Severe Weather Pounds Region
Following what can only be described as a mild winter, the first week of spring has been anything but mild--as much of the country has been pounded by severe weather. Heavy rains, strong winds, hail and a handful of tornadoes have wreaked havoc on much of the nation since late last week, and more is in the forecast for the days to come.
Early Saturday morning a weak tornado resulted in thousands of dollars in damage in Marmaduke, but luckily no injuries were reported. Meanwhile, strong winds also damaged several homes and businesses along the south edge of Piggott.
Monday afternoon the National Weather Service verified the damage in Marmaduke was from an EF0 tornado, based on a survey of the city and surrounding area. Their initial report indicated the twister was likely only on the ground for about a minute, covering an area about 120 yards wide. According to the NWS experts, top winds reached about 80 miles per hour.
Authorities reported heavy damage to one of the convenience stores in town, part of a wooden storage shed was blown across Highway 49 south of the city, nearly two dozen homes suffered roof damage and power lines, trees and limbs were downed.
The south edge of Piggott was also heavily impacted, as homes and businesses suffered damage and possessions were blown-about the neighborhoods. The destruction included a large warehouse at Legacy Equipment, which was flattened by the winds, while half the roof was ripped from a shop building on Madison Avenue just west of the railroad tracks. Roofs on dozens of homes, businesses, shop buildings and garages were affected, along with several unoccupied buildings along South Browning.
Part of an awning was blown across South Taylor and an aged storage building on East Bruce Street was also destroyed by the high winds, as were several trees. Damage was also reported at the Irby Funeral Home facility at the corner of Terminal Road and West Pfeiffer, along with the city-owned building nearby.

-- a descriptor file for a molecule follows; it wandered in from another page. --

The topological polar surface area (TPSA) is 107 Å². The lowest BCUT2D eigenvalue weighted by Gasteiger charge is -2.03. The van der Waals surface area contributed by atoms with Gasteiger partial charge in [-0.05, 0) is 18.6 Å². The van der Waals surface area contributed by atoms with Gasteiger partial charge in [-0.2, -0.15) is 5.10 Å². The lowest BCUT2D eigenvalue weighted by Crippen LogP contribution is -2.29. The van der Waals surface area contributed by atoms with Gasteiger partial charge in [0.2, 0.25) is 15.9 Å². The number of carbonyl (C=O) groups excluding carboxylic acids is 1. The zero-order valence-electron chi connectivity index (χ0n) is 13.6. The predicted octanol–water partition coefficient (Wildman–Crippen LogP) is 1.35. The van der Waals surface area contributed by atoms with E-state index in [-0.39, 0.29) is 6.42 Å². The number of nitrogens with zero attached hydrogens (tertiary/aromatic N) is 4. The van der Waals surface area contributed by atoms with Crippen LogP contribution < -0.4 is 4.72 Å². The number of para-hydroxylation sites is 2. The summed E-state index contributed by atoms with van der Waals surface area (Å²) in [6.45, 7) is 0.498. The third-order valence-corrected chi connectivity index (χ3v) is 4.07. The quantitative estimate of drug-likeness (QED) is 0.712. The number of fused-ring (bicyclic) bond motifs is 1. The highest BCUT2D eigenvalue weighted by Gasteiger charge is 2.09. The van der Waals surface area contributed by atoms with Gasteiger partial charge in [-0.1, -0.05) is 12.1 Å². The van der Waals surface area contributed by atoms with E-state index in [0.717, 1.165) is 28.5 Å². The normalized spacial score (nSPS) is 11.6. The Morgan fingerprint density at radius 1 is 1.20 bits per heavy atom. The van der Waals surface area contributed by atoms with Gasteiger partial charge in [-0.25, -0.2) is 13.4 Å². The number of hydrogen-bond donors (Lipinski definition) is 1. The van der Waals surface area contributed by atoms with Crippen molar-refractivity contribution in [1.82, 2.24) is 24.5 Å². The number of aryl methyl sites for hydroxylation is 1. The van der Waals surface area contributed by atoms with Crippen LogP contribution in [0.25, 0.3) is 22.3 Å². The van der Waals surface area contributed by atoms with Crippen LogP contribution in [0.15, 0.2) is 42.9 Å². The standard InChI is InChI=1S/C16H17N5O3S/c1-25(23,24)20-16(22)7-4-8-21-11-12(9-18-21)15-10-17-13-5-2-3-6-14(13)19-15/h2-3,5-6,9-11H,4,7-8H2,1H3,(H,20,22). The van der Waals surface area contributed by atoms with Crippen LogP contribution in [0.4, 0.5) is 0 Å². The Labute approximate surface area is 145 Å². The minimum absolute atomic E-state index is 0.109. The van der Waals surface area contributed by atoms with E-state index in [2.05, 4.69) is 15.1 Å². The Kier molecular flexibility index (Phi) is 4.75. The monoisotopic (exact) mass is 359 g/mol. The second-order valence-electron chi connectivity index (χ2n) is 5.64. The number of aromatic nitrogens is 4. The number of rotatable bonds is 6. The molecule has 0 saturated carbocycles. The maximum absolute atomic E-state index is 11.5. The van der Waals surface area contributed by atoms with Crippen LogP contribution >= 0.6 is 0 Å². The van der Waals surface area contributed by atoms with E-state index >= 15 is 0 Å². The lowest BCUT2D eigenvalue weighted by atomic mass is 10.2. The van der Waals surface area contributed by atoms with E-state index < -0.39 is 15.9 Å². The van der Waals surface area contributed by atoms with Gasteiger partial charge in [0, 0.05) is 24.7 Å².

Mayor Jim Poole noted some of the new construction on the Piggott Community Center roof project was also damaged, although the repairs were completed Monday. He also reported the old Chamber of Commerce Santa Claus house was destroyed and the new one heavily damaged, by the high winds. Both were being stored in the fenced-in area behind the city-owned building adjacent to the community center.
As for power outages in Piggott, Utilities Director Brian Haley reported a very brief outage likely associated with a direct lightning strike. Otherwise, the high winds did little to affect local service, something he attributes to the aggressive tree trimming program.
"After the ice storm were became more aggressive about trimming trees that affect our power lines, and our customers have cooperated," he noted. "Thanks to the hard work our guys have put in we are in good shape."
The lightning strike was also the likely cause for a short interruption of cell phone service to many local customers.
Another wave of storms rolled through the area on Monday, dropping additional rainfall on the already-soaked region, and pelting the Piggott area with pea-sized hail. Other parts of the region also suffered from flooding in low-lying areas, and golf ball sized hail fell in some locations in eastern Craighead and western Mississippi counties.